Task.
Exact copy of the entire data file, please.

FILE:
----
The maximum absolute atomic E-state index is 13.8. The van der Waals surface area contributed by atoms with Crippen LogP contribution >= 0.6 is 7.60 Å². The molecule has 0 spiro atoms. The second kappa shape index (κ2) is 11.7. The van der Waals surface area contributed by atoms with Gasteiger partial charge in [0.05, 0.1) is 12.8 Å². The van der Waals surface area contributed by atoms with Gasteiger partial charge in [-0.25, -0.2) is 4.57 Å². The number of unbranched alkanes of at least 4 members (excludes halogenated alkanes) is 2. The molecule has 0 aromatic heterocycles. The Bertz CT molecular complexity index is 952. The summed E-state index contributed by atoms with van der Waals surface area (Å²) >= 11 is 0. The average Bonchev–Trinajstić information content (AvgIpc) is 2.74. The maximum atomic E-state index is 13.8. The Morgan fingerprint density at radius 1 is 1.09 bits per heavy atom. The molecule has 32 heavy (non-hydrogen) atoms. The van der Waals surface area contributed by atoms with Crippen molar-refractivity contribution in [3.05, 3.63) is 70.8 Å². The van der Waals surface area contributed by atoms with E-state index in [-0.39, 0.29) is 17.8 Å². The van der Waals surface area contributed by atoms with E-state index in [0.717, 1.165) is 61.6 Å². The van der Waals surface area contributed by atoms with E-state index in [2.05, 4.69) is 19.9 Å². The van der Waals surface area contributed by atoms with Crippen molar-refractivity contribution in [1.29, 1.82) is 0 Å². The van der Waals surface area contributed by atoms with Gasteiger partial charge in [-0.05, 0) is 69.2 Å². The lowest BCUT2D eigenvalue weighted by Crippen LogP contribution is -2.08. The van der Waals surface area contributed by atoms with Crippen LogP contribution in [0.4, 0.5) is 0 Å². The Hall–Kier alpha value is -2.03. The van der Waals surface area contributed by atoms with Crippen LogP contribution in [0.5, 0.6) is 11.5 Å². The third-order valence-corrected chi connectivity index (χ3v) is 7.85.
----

The maximum absolute atomic E-state index is 13.8. The van der Waals surface area contributed by atoms with Crippen LogP contribution >= 0.6 is 7.60 Å². The molecule has 0 spiro atoms. The second kappa shape index (κ2) is 11.7. The van der Waals surface area contributed by atoms with Gasteiger partial charge in [0.05, 0.1) is 12.8 Å². The van der Waals surface area contributed by atoms with Gasteiger partial charge in [-0.25, -0.2) is 4.57 Å². The number of unbranched alkanes of at least 4 members (excludes halogenated alkanes) is 2. The molecule has 0 aromatic heterocycles. The Bertz CT molecular complexity index is 952. The summed E-state index contributed by atoms with van der Waals surface area (Å²) >= 11 is 0. The average Bonchev–Trinajstić information content (AvgIpc) is 2.74. The maximum atomic E-state index is 13.8. The Morgan fingerprint density at radius 1 is 1.09 bits per heavy atom. The molecule has 32 heavy (non-hydrogen) atoms. The van der Waals surface area contributed by atoms with Crippen molar-refractivity contribution in [3.05, 3.63) is 70.8 Å². The van der Waals surface area contributed by atoms with E-state index in [-0.39, 0.29) is 17.8 Å². The van der Waals surface area contributed by atoms with E-state index in [0.717, 1.165) is 61.6 Å². The van der Waals surface area contributed by atoms with E-state index in [2.05, 4.69) is 19.9 Å². The van der Waals surface area contributed by atoms with Crippen molar-refractivity contribution in [1.29, 1.82) is 0 Å². The van der Waals surface area contributed by atoms with Gasteiger partial charge in [-0.05, 0) is 69.2 Å². The lowest BCUT2D eigenvalue weighted by Crippen LogP contribution is -2.08. The van der Waals surface area contributed by atoms with Crippen LogP contribution in [0.4, 0.5) is 0 Å². The Hall–Kier alpha value is -2.03. The van der Waals surface area contributed by atoms with Crippen LogP contribution in [0.5, 0.6) is 11.5 Å². The third-order valence-corrected chi connectivity index (χ3v) is 7.85.